Older women remain sexually active beyond their seventh decade of life, a new study has found.
The study suggested that at least one in seven women aged 65 to 79 years has hypoactive sexual desire dysfunction (HSDD).
Although HSDD was found to be more common in women with partners, the study confirmed that unpartnered older women are still sexually active and may be distressed by low sexual desire.
For the study, published in the journal Menopause, the researchers took more than 1,500 women and assessed their sexual function and sexual distress.
The group consisted of 52.6 per cent partnered women, with a mean age of 71 years. Within this group, 88 per cent were found to have low sexual desire, 15.5 per cent had sexually related personal distress and 13.6 per cent had HSDD, which is defined as the presence of both low sexual desire and sexually related personal distress.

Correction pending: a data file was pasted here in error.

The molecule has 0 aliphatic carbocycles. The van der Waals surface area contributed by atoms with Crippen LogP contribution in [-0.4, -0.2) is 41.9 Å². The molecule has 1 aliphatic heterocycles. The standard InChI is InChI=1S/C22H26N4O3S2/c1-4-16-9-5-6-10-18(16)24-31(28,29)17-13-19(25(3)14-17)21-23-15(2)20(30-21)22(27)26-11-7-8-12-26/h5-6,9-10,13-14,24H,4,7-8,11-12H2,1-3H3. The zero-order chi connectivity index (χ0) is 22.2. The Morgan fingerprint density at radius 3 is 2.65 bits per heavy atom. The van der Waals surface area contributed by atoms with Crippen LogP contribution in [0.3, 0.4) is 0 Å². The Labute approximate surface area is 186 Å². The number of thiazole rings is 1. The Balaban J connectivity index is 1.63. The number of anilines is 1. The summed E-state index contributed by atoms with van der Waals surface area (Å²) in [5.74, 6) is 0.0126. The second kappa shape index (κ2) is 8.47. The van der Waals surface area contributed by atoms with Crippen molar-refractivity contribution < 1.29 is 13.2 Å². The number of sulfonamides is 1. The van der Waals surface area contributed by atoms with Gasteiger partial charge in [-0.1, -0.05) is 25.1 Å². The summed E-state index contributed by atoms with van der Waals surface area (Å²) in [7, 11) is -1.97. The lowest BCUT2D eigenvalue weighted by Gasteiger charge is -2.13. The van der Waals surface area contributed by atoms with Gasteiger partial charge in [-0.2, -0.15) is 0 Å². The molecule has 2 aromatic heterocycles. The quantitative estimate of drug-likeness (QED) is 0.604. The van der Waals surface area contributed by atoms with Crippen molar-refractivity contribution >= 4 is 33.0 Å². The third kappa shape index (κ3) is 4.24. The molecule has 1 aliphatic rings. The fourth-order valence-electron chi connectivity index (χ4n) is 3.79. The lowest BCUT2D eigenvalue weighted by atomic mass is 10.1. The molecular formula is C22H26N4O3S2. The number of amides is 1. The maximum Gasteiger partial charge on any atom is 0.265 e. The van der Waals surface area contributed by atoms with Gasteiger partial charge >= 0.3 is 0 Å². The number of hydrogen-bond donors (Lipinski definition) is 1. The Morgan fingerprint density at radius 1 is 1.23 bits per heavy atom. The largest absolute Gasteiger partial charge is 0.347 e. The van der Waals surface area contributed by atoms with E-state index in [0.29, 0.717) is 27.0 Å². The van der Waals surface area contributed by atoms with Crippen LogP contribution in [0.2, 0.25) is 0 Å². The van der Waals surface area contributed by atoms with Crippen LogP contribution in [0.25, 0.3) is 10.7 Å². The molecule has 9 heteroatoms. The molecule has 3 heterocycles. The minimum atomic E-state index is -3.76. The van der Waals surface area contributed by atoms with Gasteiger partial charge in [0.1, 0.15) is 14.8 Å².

Independent factors included vaginal dryness during intercourse in the past month, having moderate to severe depressive symptoms, and having symptomatic pelvic floor dysfunction.
“This study demonstrates that healthcare providers need to have honest and open discussions with their patients as they age with regard to desire, mood, vaginal dryness, and pelvic floor issues to determine whether these factors are affecting a woman’s desire or ability to be sexual,” said JoAnn Pinkerton, Executive Director of the North American Medical Society.